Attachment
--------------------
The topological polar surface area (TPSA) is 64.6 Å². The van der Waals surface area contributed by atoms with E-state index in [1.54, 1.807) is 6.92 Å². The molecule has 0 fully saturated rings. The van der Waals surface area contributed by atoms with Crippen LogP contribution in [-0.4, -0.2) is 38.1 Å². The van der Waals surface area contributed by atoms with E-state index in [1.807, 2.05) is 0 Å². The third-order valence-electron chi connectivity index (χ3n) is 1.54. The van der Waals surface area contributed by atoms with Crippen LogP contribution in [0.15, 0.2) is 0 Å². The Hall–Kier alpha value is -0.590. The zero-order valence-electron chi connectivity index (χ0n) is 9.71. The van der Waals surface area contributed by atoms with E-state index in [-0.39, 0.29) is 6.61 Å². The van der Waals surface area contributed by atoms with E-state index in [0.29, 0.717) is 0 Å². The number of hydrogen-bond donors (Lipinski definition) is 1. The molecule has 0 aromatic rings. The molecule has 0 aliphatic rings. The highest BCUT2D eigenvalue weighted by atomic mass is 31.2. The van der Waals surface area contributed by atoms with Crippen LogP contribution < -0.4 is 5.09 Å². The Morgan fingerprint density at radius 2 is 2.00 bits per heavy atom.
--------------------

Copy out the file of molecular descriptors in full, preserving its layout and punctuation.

The topological polar surface area (TPSA) is 64.6 Å². The van der Waals surface area contributed by atoms with E-state index in [1.54, 1.807) is 6.92 Å². The molecule has 0 fully saturated rings. The van der Waals surface area contributed by atoms with Crippen LogP contribution in [-0.4, -0.2) is 38.1 Å². The van der Waals surface area contributed by atoms with E-state index in [1.807, 2.05) is 0 Å². The third-order valence-electron chi connectivity index (χ3n) is 1.54. The van der Waals surface area contributed by atoms with Crippen LogP contribution in [0.15, 0.2) is 0 Å². The Hall–Kier alpha value is -0.590. The zero-order valence-electron chi connectivity index (χ0n) is 9.71. The van der Waals surface area contributed by atoms with E-state index in [-0.39, 0.29) is 6.61 Å². The van der Waals surface area contributed by atoms with E-state index in [0.29, 0.717) is 0 Å². The number of hydrogen-bond donors (Lipinski definition) is 1. The molecule has 0 aromatic rings. The molecule has 0 aliphatic rings. The highest BCUT2D eigenvalue weighted by atomic mass is 31.2. The van der Waals surface area contributed by atoms with Crippen LogP contribution < -0.4 is 5.09 Å². The Morgan fingerprint density at radius 2 is 2.00 bits per heavy atom.